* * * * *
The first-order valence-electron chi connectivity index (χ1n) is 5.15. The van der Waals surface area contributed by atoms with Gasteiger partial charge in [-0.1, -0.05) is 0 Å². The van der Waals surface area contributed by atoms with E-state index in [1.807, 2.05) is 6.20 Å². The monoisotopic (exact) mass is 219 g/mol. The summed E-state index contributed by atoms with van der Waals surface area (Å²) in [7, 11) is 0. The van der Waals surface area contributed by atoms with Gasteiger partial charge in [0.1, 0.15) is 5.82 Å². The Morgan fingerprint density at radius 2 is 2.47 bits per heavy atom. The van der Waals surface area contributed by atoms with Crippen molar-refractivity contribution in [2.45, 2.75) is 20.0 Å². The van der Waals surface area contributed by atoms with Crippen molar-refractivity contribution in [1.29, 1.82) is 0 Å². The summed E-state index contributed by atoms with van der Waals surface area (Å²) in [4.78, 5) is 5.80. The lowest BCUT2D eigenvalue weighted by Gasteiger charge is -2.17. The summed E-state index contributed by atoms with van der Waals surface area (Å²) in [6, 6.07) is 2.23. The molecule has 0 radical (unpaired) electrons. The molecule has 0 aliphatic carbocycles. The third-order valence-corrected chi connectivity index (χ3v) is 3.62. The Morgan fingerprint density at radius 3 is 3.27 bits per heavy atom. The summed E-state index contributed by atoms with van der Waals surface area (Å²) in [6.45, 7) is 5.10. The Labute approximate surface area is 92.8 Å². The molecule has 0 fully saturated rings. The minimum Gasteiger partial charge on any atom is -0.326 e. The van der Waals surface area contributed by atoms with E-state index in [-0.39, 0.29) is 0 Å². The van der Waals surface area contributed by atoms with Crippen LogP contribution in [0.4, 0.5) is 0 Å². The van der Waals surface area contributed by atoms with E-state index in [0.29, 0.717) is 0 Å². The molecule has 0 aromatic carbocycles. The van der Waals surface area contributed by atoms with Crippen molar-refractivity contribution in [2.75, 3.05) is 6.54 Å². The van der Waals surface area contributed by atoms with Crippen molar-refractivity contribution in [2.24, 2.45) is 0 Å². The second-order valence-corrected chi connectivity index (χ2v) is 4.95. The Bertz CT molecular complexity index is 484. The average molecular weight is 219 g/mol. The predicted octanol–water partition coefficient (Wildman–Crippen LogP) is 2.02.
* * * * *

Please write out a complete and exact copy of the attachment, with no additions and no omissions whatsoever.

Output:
The first-order valence-electron chi connectivity index (χ1n) is 5.15. The van der Waals surface area contributed by atoms with Gasteiger partial charge in [-0.1, -0.05) is 0 Å². The van der Waals surface area contributed by atoms with E-state index in [1.807, 2.05) is 6.20 Å². The monoisotopic (exact) mass is 219 g/mol. The summed E-state index contributed by atoms with van der Waals surface area (Å²) in [7, 11) is 0. The van der Waals surface area contributed by atoms with Gasteiger partial charge in [0.1, 0.15) is 5.82 Å². The Morgan fingerprint density at radius 2 is 2.47 bits per heavy atom. The van der Waals surface area contributed by atoms with Crippen molar-refractivity contribution in [2.45, 2.75) is 20.0 Å². The van der Waals surface area contributed by atoms with Crippen molar-refractivity contribution in [1.29, 1.82) is 0 Å². The summed E-state index contributed by atoms with van der Waals surface area (Å²) in [4.78, 5) is 5.80. The lowest BCUT2D eigenvalue weighted by Gasteiger charge is -2.17. The summed E-state index contributed by atoms with van der Waals surface area (Å²) in [6, 6.07) is 2.23. The molecule has 0 radical (unpaired) electrons. The molecule has 0 aliphatic carbocycles. The third-order valence-corrected chi connectivity index (χ3v) is 3.62. The Morgan fingerprint density at radius 3 is 3.27 bits per heavy atom. The summed E-state index contributed by atoms with van der Waals surface area (Å²) in [6.45, 7) is 5.10. The Labute approximate surface area is 92.8 Å². The molecule has 0 fully saturated rings. The minimum Gasteiger partial charge on any atom is -0.326 e. The van der Waals surface area contributed by atoms with E-state index in [-0.39, 0.29) is 0 Å². The van der Waals surface area contributed by atoms with Crippen LogP contribution in [0.4, 0.5) is 0 Å². The van der Waals surface area contributed by atoms with E-state index in [0.29, 0.717) is 0 Å². The molecule has 0 aromatic carbocycles. The van der Waals surface area contributed by atoms with Crippen molar-refractivity contribution in [2.75, 3.05) is 6.54 Å². The van der Waals surface area contributed by atoms with Crippen molar-refractivity contribution in [2.24, 2.45) is 0 Å². The second-order valence-corrected chi connectivity index (χ2v) is 4.95. The Bertz CT molecular complexity index is 484. The average molecular weight is 219 g/mol. The predicted octanol–water partition coefficient (Wildman–Crippen LogP) is 2.02.